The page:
Community Property and Disregarded Entities
Typically, an LLC may only be treated as disregarded to satisfy the above exception if it is wholly owned by a single taxpayer. Thus, in many circumstances, a married couple who own a relinquished property together as individuals cannot acquire title to the replacement property in an LLC owned by them together and satisfy the Same Taxpayer rule. The LLC owned by them together would be treated as a partnership for income tax purposes and considered a separate taxpayer from its owners. However, this is not the case when a married couple resides in a community property state. If a married couple resides in a community property state, they may satisfy the Same Taxpayer rule by acquiring their replacement property in an LLC wholly owned by them as their community property – that LLC is considered disregarded for income tax purposes.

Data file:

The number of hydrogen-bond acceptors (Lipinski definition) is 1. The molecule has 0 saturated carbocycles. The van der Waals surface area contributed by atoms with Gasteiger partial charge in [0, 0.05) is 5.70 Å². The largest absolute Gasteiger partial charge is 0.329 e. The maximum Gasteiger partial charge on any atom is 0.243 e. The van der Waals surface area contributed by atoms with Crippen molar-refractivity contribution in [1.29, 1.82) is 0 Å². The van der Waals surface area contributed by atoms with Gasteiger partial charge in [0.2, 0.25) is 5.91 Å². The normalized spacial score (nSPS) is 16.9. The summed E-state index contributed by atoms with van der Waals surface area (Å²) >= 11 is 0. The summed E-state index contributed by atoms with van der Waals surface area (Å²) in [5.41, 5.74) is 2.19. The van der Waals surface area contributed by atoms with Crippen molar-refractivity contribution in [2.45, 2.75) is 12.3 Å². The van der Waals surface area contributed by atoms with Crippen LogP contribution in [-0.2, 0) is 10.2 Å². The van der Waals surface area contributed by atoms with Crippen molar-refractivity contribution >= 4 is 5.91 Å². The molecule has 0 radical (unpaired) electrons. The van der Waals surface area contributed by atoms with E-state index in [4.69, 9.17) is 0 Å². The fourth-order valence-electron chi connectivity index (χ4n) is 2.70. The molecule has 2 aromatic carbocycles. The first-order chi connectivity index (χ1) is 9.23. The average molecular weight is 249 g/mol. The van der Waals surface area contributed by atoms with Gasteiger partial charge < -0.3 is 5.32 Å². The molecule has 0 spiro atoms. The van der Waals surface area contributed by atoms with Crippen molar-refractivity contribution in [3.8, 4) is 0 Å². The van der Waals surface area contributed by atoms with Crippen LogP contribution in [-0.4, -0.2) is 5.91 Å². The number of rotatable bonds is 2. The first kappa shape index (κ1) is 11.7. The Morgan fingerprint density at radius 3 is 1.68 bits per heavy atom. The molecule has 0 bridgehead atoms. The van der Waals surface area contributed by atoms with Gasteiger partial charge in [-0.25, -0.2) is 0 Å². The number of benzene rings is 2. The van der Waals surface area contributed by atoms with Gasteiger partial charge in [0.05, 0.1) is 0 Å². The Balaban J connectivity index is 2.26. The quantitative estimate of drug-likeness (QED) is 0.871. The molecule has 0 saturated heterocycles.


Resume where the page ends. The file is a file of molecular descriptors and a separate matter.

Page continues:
In the above example, if Maria is married and Maria and her spouse own the relinquished property, they can buy the replacement property using either a revocable trust in which they are both grantors; or, assuming they reside in a community property state, they may acquire the replacement property in an LLC in which they are the only two owners.
A 1031 tax-deferred exchange becomes more complicated when the Exchangor is a business entity, such as a partnership or corporation. Though a partnership may exchange its real property for other real property to be owned by the partnership, its individual partners cannot exchange their partnership interests for other real property. This is because partnership interests are specifically excluded from exchange treatment under Internal Revenue Code Section 1031.